Presentation is loading. Please wait.

Presentation is loading. Please wait.

Module 4: The Buying Process. Lesson 1 Determine the needs and wants of retailers.

Similar presentations

Presentation on theme: "Module 4: The Buying Process. Lesson 1 Determine the needs and wants of retailers."— Presentation transcript:

1 Module 4: The Buying Process

2 Lesson 1 Determine the needs and wants of retailers

3 Controlling the Flow of Goods A retail business exists to make a profit for its owner Retailers must determine the right time and the right price for purchasing goods to resell A balanced inventory of goods must be available

4 Buying Goods In a small, independently owned store, the buying function is performed by the owner Sometimes small independent stores unite to form a voluntary chain (like IGA or Home Hardware) in order to place large combined orders with suppliers In large, independently owned or corporate chain stores, the individual department head usually does the buying Sometimes these stores assign specialized buyers to be responsible for goods sold in two or more related departments

5 Buying Goods When a corporate or franchised chain is closely controlled from a central office, merchandise is usually selected by a central buyer or buying department Goods are shipped to local stores directly from either a producer or wholesaler or from a central warehouse owned by the retail chain The type of merchandise stocked by the store can determine who a buyer will be A high-priced fashion store might employ a resident buyer A resident buyer (usually located primarily in Montreal, Toronto and Vancouver) acts as an intermediary for the store and provides the retailer with regular market info on style trends and new colours or models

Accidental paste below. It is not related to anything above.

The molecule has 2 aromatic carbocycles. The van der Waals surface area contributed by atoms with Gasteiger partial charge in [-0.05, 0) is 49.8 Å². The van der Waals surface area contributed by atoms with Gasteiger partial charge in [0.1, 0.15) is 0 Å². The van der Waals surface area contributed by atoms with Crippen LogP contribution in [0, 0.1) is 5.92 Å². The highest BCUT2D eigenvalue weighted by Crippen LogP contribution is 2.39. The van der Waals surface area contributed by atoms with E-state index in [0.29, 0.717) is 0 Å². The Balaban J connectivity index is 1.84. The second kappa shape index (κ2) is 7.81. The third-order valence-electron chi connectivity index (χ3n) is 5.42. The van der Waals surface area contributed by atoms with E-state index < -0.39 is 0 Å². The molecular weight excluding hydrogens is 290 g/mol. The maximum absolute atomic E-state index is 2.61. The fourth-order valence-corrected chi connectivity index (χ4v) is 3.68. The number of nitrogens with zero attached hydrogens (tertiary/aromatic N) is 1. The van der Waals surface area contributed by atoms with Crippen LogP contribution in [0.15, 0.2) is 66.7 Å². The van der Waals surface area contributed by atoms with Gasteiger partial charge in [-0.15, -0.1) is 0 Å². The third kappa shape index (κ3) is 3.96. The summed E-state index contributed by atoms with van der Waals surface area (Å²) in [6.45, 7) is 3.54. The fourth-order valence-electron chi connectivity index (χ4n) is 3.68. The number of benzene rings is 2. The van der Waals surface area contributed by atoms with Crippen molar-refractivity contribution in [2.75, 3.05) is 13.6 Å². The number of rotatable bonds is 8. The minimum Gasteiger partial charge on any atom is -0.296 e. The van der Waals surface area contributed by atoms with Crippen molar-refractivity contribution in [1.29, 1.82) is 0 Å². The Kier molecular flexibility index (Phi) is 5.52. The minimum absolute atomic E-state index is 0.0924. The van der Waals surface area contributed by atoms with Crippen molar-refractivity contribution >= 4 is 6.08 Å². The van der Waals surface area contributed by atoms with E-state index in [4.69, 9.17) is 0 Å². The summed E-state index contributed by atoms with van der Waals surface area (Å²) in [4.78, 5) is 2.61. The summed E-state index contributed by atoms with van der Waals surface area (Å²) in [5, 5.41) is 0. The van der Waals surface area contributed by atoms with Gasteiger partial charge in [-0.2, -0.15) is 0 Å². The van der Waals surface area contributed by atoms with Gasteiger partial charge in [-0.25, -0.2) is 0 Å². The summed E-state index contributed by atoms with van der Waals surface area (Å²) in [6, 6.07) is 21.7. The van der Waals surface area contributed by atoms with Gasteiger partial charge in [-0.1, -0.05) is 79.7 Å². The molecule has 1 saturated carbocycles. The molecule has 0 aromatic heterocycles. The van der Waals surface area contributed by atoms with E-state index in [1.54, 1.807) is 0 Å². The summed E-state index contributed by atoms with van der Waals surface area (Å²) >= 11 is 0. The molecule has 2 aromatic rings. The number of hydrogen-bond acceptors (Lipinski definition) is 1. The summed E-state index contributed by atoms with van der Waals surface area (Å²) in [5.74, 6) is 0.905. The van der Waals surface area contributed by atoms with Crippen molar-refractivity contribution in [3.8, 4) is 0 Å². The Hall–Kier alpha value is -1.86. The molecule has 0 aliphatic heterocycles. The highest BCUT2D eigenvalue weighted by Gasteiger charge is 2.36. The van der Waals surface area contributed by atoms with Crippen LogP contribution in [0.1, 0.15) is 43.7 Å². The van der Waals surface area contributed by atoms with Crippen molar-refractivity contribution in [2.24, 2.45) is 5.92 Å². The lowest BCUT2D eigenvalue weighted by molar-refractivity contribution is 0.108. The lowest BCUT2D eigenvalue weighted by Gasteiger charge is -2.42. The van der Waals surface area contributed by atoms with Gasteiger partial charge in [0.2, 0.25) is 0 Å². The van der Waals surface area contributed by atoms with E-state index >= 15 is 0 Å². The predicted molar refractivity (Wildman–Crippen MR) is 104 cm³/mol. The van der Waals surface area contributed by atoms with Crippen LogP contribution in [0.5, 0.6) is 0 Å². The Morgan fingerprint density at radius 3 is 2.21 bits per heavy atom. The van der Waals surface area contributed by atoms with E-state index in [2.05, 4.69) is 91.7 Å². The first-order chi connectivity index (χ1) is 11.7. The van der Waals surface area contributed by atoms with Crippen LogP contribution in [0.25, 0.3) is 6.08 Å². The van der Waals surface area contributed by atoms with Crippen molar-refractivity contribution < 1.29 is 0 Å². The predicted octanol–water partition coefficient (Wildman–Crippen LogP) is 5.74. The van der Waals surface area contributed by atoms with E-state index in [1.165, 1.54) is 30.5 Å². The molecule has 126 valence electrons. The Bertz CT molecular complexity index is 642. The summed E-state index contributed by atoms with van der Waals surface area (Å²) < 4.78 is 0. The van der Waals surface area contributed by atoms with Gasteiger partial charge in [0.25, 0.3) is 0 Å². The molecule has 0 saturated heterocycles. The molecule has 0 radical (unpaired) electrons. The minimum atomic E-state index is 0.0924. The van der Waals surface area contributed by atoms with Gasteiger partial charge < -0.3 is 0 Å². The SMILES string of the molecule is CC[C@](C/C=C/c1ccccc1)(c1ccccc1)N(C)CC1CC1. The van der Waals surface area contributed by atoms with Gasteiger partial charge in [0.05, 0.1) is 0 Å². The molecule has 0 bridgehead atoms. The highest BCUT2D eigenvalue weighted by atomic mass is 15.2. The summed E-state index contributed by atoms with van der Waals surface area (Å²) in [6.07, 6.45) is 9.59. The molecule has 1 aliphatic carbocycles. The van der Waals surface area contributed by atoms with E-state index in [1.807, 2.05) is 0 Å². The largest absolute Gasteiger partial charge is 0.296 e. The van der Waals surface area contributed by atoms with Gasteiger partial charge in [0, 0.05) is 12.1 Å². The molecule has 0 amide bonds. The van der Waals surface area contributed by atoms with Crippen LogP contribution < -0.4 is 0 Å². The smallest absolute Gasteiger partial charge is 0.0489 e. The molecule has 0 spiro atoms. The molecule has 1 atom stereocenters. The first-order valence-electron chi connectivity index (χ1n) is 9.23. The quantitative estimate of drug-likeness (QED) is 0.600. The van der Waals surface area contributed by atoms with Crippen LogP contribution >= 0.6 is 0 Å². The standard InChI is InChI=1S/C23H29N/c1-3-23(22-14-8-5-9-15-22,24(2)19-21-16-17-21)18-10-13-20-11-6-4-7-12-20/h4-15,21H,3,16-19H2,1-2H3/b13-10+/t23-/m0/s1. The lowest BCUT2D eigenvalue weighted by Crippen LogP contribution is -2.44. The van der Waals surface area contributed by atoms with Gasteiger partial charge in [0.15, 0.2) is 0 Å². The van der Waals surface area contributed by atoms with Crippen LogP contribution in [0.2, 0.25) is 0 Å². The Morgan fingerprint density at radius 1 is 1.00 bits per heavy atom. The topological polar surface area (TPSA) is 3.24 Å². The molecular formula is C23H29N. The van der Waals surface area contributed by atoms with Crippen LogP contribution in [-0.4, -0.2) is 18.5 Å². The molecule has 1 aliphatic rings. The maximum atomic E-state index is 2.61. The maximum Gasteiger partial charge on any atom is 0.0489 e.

7 Duties of a Buyer One of the most exciting and demanding jobs in merchandising The buyer must constantly share info and views with the person responsible for selling (usually the sales manager)

8 Product Planning Begins with the choice of products to offer its targeted customer group Pricing, advertising and all other variables affecting sales are influenced by product planning A buyer: accurately forecasts the type and quantity of merchandise that a store’s customers want, prepares a merchandising budget to determine how much the store can afford to spend to meet customers’ demands and makes merchandise mix decisions

9 Merchandise mix – refers to the type, quality, assortment, and number of merchandise lines carried by the store Buyers think in terms of product lines – in terms of a series of related goods Purchasing – a buyer actually purchases on the store’s behalf Buyers find and evaluate various merchandise sources; Decide which suppliers to buy from; Negotiate price, credit, shipping arrangements and return privileges; and Sign the contracts outlining agreements with suppliers

10 Pricing – buyers may be asked to establish prices of goods for resale and to identify the need for price adjustments on current stock A buyer continually monitors the speed at which items are selling Slow-selling merchandise may be cleared through a sequence of price reductions